State Seal of Biliteracy awards linguistic proficiency
New to ARHS in 2020 is the Massachusetts State Seal of Biliteracy, an award given to high school graduates who show proficiency in both English and another language. Massachusetts is the 29th state to adopt the program, and ARHS is offering it for the first time for this year’s graduating class.
According to the Massachusetts Department of Education, the seal is “an award provided by state approved districts that recognizes high school graduates who attain high functional and academic levels of proficiency in English and a world language.”
“It’s a way to recognize and celebrate other cultures, and encourage other people to keep on learning their native languages,” said ARHS French teacher and program director Oumy Cisse. The seal also provides students with a nationally recognized biliteracy award for college admissions and future employers.
In order to earn the seal every student must first pass the MCAS offered in tenth grade, showing their proficiency in English. From there, students can choose from a couple of pathways to demonstrate proficiency in their language of choice, though they all center around “reading, writing, speaking, and listening,” according to Cisse.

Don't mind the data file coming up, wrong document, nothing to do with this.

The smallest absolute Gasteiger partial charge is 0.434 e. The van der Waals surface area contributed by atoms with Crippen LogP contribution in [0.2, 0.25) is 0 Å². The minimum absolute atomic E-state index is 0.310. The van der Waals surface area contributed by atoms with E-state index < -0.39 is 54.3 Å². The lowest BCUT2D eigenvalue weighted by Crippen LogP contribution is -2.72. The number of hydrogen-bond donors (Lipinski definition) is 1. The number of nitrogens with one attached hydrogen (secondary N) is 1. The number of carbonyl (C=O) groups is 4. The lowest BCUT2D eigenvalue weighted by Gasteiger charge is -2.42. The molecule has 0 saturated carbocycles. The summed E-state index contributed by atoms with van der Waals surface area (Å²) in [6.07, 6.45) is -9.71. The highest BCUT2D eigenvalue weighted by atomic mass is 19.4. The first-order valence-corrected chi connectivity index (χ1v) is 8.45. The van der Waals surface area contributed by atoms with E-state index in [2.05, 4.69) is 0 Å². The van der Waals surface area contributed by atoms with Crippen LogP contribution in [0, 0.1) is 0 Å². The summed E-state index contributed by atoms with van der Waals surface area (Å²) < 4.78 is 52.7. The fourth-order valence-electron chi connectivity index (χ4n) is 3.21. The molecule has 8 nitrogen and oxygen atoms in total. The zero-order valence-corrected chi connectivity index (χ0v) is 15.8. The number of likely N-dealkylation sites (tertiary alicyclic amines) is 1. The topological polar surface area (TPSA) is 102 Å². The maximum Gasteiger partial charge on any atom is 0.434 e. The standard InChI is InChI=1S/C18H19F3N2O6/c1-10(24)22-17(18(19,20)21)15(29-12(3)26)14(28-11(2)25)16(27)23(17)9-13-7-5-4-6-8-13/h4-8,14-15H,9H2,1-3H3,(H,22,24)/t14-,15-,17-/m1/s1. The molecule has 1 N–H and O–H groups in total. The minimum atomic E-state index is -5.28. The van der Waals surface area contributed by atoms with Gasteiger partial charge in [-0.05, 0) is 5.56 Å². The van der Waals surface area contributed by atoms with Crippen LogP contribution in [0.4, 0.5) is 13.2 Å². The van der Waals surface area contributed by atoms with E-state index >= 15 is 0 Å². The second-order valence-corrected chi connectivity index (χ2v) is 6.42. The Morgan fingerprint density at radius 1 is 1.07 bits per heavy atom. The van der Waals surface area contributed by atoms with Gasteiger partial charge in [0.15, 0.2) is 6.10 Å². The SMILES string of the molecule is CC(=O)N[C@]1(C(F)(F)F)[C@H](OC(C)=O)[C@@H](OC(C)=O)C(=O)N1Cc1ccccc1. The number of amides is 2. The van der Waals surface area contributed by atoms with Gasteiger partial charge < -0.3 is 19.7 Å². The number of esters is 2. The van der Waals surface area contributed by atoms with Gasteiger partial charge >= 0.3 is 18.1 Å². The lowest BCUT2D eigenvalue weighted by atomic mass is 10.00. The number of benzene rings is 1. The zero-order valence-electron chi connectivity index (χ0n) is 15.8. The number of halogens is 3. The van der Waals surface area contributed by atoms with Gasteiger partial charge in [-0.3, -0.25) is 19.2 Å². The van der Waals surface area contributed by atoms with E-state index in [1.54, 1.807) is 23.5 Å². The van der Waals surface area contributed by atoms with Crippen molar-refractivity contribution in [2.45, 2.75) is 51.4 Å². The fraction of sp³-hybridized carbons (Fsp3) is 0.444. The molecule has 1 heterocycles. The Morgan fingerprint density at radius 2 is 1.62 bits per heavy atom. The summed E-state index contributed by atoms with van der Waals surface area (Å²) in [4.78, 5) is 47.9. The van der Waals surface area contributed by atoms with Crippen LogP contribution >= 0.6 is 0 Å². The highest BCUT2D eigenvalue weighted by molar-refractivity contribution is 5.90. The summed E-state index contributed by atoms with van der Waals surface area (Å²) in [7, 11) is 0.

The two standard options are scoring sufficiently high on either the Advanced Placement exam or STAMP test, both forms of standardized testing. The third option is a portfolio of work, specifically aimed at smaller, less popular languages for which standardized tests are not offered.
To assist students in their journey toward the seal, ARHS is also providing after school review sessions. “There is a Tuesday after school help club that actually supports students who want to take the test, and helps them get ready,” Cisse said.
One student currently involved in the program is Kayla Sit, a senior who is hoping to earn the seal in English and Mandarin. “I have always been interested in learning languages, so I was immediately interested in the program when I heard about it,” said Sit. “Plus I think it would look good on my diploma.”
Sit grew up speaking Cantonese, but began learning Mandarin in sixth grade, up until a couple of years ago. And though she doesn’t frequent the after school sessions, she has found other ways to hone her skills. “Right now I’m practicing my listening skills by watching Chinese Youtube videos [and] I’m practicing my listening skills by reading articles and writing their summaries in Chinese,” Sit said.
In addition to this new opportunity for ARHS students, the program is also being implemented in the Amherst elementary schools. “That’s what is exciting about the program, because you can start in elementary and move on, and by the time you graduate from high school you can more easily earn it,” said Cisse.